NEW YORK -- "What makes a woman beautiful?" Norma Kamali asked a young mother who was holding her infant son on her lap. "How do you plan to influence him about that?"
"It's not as superficial as it seems to always be portrayed nowadays," said the woman, with a hint of Texas twang. "Even if there's a beautiful exterior, there has to be a beautiful interior as well. I want him to realize that a woman isn't just a sex object."
The conversation took place on the pristine white set here of the infomercial for the Norma Kamali Beauty line, which, ironically, is all about eliminating makeup, particularly foundation.
"This product is about taking everything off and being comfortable in your own skin," Kamali said.
Kamali's anti-makeup approach to cosmetics isn't the only way she plans to break ground. While most designers enter the beauty business with a fragrance, she is aiming straight for the heart of the industry with a line of treatment and makeup products. And rather than opting for a traditional retail introduction, Kamali is using the infomercial to launch the line, a joint venture between the designer and Infomercial Retail Management.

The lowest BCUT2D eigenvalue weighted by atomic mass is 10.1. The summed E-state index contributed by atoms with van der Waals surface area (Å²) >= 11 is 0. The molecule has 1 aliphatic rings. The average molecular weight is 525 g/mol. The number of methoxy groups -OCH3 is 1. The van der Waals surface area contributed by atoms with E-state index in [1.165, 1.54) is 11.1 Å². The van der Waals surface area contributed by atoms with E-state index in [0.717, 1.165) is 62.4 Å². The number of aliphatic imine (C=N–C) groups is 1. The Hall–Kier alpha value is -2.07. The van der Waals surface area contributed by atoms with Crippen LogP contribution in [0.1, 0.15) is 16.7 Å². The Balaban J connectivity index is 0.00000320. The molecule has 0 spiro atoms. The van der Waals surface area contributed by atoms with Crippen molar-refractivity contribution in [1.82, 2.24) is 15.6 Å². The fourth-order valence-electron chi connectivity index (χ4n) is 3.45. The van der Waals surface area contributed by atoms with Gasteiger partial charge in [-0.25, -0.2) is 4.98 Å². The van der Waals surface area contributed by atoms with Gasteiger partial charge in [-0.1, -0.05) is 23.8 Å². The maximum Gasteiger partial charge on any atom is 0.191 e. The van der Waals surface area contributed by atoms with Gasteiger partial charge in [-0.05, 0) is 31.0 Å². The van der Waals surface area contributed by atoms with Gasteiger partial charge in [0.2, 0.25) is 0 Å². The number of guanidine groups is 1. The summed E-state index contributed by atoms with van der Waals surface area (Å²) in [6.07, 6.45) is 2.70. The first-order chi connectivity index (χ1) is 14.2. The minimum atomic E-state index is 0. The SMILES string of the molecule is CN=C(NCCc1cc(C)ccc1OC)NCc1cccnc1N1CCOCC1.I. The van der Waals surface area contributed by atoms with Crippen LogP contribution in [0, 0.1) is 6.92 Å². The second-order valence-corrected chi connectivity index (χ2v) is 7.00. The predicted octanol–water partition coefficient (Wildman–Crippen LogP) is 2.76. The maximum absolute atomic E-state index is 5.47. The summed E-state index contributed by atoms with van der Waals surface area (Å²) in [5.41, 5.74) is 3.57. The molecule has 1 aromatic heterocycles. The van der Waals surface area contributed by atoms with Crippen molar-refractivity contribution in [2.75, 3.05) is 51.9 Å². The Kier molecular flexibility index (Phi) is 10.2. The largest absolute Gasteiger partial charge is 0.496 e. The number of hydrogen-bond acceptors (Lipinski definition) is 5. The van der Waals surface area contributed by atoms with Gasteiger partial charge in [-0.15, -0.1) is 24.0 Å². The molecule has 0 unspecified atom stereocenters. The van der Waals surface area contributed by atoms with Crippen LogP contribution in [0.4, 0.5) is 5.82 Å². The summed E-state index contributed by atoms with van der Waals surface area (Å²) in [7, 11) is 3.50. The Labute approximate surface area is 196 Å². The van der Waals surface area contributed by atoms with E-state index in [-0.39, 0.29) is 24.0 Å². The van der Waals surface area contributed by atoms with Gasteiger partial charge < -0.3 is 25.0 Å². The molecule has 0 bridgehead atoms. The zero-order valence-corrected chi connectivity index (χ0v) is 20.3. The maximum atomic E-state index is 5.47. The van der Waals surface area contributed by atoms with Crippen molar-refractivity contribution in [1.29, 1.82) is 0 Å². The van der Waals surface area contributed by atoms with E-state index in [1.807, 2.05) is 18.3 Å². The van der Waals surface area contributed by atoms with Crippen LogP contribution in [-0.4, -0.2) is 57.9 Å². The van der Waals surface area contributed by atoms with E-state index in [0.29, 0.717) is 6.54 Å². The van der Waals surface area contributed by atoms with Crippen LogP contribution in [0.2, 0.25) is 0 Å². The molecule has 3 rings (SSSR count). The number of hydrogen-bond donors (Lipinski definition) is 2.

Roy Benjamin, who is a partner in IRM, said the company eventually will distribute the line to stores. It is launching the line with an infomercial so it can build an initial consumer base that understands the concept behind the products, he said.
The infomercial, produced by Crossroads Communications, is scheduled to be tested in 12 to 20 markets in June, Benjamin said. It will be rolled out nationally in September or October. The kit, which will come with an instructional video, will be tested at different price points, such as $99, $95 and $89.95.
Benjamin projected first-year sales of $20 million to $25 million.
He said he expects to go retail with the line in 1995, distributing to a few department stores and perfumeries and possibly to top hair salons, fitness centers and specialty stores that carry Kamali's apparel.
"We're probably talking about the infomercial having a life of six to nine months," he said. "We won't go retail until we are successful."
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